In a Pot: ‘Companion Plants’

Begonia boliviensis from a rooted cutting

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Tiny plants in tiny pots, expressing a particular season, sometimes displayed alongside a potted tree, are called ‘companion plants’ or ‘accent plants.’

I particularly enjoy growing these little treasures.  They allow us to appreciate a plant, in all of its intricate detail, as a work of art.

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First, these precious little pots fit easily on a windowsill, side table or plant stand.  They can be grown year-round indoors, or moved out into a protected space during warm weather.

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Maidenhair fern with Pilea glauca, creeping blue Pilea. A division of the Pilea grows alone in the previous photo.

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But more importantly to me, these little pots allow me to ‘grow on’ very small plants, or rooted cuttings.  Once they begin to outgrow the little companion pot, they can be re-potted or planted out; used in a larger display, or grown on as a specimen in a larger pot.  This is especially helpful during the winter and early spring when small plants may be grown on for use outdoors in summer.

I buy many of my Asian ceramic companion pots and 1″-2″ companion plants at The Great Big Greenhouse in south Richmond.  They keep a tremendous selection of pots of all sizes, and offer a large display of Asian pots for Bonsai and companion plants year-round.  The pots in these photos were found at The GBGH.

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Coleus with Dichondra, Cuban Oregano, Tradescantia pallida and Lantana.

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Small companion pots are equally good for starting cuttings to grow on into larger plants.  I had a pot where the fern died back in early spring.  I put it outside in a protected spot to see if it might re-grow from the roots; without success.  So I am going to recycle the pot and soil to root some Coleus.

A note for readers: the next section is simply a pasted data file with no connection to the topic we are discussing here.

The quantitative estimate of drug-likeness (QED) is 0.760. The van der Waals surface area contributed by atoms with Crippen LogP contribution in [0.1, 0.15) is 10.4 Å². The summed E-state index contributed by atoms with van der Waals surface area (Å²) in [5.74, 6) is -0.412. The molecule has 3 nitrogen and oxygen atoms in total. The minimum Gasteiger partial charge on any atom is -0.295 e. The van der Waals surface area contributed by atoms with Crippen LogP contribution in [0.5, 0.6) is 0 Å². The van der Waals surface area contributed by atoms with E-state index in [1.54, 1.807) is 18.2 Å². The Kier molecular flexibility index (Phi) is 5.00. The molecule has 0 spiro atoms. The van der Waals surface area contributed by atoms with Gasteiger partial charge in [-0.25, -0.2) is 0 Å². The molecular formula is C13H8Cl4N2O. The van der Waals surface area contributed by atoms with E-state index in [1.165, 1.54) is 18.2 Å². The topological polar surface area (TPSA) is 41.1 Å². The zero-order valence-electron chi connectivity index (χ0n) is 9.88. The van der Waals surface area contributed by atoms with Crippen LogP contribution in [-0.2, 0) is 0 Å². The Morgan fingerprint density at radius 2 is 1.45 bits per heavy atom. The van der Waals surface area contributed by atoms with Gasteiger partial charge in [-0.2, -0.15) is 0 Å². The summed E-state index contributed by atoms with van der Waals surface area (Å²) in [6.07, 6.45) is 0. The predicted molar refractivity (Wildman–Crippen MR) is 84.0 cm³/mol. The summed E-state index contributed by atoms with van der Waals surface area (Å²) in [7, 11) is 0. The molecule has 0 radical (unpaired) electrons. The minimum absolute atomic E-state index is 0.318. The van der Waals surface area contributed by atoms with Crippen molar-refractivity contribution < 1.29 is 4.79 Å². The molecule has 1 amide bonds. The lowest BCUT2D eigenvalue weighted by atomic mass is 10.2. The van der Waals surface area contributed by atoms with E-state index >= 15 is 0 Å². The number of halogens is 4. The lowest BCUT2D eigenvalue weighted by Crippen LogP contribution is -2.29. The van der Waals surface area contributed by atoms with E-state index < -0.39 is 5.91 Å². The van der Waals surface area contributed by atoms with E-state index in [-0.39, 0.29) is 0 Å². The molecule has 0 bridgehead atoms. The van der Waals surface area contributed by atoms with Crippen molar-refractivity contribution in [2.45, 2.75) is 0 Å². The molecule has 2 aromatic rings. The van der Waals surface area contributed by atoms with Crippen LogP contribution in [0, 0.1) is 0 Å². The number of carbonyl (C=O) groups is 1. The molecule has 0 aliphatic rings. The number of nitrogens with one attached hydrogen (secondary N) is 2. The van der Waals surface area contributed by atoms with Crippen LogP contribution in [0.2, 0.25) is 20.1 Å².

Coleus (now Plectranthus) are members of the Lamiaceae family, most of which root very easily from stem cuttings.

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Take a cutting by cutting or pinching off a stem at a node, where new leaves may be beginning to grow.  Four nodes are visible in this photo.  While many gardeners pinch out Coleus flowers, I let them flower because pollinators love them.

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Prepare the cutting by removing the lowest set of leaves and pinching out the flowers at the top of the stem.  It is usually better to use a stem that hasn’t flowered, as they will often root more easily. Rooting hormone isn’t really necessary with Coleus cuttings.  Feel free to use it if you have it, as it may speed up the process a bit.

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The same stem is now ready for ‘sticking’ into the soil.  Roots will form along the lower stem wherever it is in contact with moist soil, or even plain water.